I've looked around the web for this before, and I suspect the answer is "you can't", but since I've not yet found an answer which is that definitive, I think it's worth asking here. The closest I've found touching on the problem is The mystery of the trailing slash and the relative url (which is currently down, but Google has a text-only cached version).
Because of the traditional design of URLs with a trailing slash being interpreted as a directory and those without a trailing slash being interpreted as a file resource, and relative URLs working off the directory, then if the current page has a path of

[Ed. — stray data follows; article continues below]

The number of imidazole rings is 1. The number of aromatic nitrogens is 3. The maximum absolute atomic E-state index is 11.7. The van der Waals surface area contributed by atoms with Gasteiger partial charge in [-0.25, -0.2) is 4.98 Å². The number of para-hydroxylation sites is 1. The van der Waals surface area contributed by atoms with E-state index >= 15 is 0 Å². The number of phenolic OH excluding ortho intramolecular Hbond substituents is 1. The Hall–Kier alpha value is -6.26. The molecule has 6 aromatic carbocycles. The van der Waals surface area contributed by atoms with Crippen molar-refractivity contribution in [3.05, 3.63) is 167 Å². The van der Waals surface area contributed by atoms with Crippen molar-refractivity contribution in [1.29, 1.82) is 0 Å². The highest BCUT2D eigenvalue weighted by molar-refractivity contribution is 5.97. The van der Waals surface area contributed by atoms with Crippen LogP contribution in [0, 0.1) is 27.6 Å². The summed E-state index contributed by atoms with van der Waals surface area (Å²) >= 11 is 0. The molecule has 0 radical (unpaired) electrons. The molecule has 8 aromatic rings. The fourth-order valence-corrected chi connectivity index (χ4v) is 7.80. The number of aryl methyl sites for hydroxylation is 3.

a relative path of
will resolve as
which naturally makes sense, when
/lorem/ipsum/dolor is viewed as a file resource,
dolor, sitting in a directory,
/lorem/ipsum/; typical, intuitive conventions. However, since a significant number of websites are now dynamic applications without a filesystem mapping for each URL, this can cause headaches, because sometimes you really want to work relative to the path as though, in the current design, there were a trailing slash.
not-dolor could be relative to
/lorem/ipsum/dolor and produce
There is no workaround that I know of involving something like
. is still
(/lorem/)ipsum/. Short of redirecting to a trailing slash and making sure that all resources have URLs which correspond to a directory-ish and a file-ish nature, or modifying the spec(!), is there any way of tackling this?